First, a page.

Sadiq Khan’s journey from bus driver’s son to London’s first Muslim mayor started in Tooting and made a stop at Westminster before arriving at his new City Hall headquarters.
The 45-year-old is the proud son of a Pakistani immigrant who drove the capital’s big red beasts for 25 years, and he poked fun at himself during his campaign for mentioning the fact a lot.
His past is a story of social mobility; he grew up on a Tooting housing estate and was state-educated locally before becoming a human rights lawyer with his own firm.
Starting out in local politics in the 1990s, the married father of two became London’s first Muslim MP when he was elected as the member for Tooting in 2005.
A stint in Gordon Brown’s short-lived administration followed, first as communities minister and then as transport minister – becoming the first Muslim to attend Cabinet.
After the Coalition victory in 2010, he became a member of Ed Miliband’s shadow cabinet, first as shadow transport secretary and then as shadow justice secretary – a post he held until last year’s election defeat and Miliband’s resignation.
Following that loss, Khan earned the admiration and the opprobrium of his Labour colleagues when he nominated Jeremy Corbyn in the leadership campaign and sparking a chain of events that led the latter to lead the party.
Khan won the party nomination in September, comfortably defeating opponents including the Blairite former Olympics minister Tessa Jowell and current shadow international development minister Diane Abbott by scooping up significant backing from the influx of party activists thought to have been attracted by Mr Corbyn’s policies.
However, Khan’s mayoral bid would later see him distance himself from the party leader he nominated just months earlier as internal rows over the party’s direction developed.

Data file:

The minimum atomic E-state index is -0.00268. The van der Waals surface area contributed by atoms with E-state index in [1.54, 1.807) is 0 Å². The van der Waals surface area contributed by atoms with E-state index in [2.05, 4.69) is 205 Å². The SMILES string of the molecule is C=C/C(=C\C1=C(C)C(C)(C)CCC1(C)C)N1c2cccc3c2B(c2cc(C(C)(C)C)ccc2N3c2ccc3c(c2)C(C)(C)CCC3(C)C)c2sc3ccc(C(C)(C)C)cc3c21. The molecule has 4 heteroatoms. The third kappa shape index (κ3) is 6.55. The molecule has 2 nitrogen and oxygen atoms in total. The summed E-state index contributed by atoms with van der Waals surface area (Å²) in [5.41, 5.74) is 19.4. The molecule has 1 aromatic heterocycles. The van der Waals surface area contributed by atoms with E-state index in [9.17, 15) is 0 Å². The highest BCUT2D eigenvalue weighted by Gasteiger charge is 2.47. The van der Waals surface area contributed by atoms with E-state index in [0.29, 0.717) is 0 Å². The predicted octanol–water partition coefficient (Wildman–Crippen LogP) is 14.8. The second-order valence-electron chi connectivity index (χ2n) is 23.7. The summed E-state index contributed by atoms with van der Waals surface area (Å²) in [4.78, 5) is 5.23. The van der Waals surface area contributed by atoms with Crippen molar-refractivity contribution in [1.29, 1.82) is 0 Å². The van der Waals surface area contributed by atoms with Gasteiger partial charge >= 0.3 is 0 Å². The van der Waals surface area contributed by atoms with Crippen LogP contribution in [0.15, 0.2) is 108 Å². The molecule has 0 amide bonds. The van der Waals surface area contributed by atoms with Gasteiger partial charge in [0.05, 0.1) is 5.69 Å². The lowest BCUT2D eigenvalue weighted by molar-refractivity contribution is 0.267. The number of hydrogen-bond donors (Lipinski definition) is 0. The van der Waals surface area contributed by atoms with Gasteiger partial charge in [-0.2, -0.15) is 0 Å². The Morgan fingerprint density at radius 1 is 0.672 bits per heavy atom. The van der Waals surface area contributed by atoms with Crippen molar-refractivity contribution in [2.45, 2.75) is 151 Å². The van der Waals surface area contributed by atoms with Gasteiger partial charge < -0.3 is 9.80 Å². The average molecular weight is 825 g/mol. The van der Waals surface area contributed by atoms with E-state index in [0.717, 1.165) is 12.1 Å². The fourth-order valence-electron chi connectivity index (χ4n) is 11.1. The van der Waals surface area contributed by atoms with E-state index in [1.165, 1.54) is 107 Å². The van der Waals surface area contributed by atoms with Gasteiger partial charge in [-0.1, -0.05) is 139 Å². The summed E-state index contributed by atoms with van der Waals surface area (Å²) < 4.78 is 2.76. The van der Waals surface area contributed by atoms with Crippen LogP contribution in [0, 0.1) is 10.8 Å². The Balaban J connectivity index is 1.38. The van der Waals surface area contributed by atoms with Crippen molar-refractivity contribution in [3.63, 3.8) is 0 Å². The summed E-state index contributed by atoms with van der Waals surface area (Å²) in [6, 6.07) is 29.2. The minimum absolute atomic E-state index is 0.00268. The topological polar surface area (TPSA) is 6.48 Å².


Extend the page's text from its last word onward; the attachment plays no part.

His fight to win London’s top job was not straight-forward, coming after back-to-back victories for Conservative Boris Johnson in what is traditionally a Labour city, and he built a campaign based on issues including affordable housing and travel.
The campaign run by his only real rival, Tory Zac Goldsmith, attracted controversy after it tried to link him to extremists as he stood in a city hit by a deadly Islamist suicide terror attack just 11 years previously.
Prime Minister David Cameron got involved, accusing Mr Khan in the House of Commons of repeatedly appearing on platforms alongside Islamist extremists.
Mr Goldsmith’s campaign, run by Sir Lynton Crosby’s communications firm CTF Comms, came under fire from Labour and even from within the Tory Party for its negative campaigning and focus on Mr Khan’s Muslim heritage.
Last month, Mr Khan said he was determined to be “a mayor for all Londoners” and said he was “disappointed” that Mr Goldsmith had chosen to fight a campaign that he said was “negative (and) divisive and has become increasingly desperate”.
He told the Press Association: “I’m the only candidate who, when he first stood for Parliament, had extremists protesting against him outside mosques I had worshipped in all my life, because I was going to stand for what they called ‘man-made law’.
“I was called an apostate for wanting to be an MP. Extremists were telling people in Tooting, if you’re a Muslim and vote for me, you’re going to hell.
“I’m the only candidate who voted for same-sex marriage, equality, and had a fatwa against me, and had to discuss with my daughters police protection.
“Anybody who knows me and knows about me should be quite clear what my stance is in relation to these issues and I think to try to make political points out of what are serious issues is disappointing.”
Mr Khan was also one of the first Labour MPs to call for Ken Livingstone’s removal from the party last week over his controversial claim that Hitler supported Zionism, telling the Press Association that there should be “no place in the Labour Party for anyone with these views”.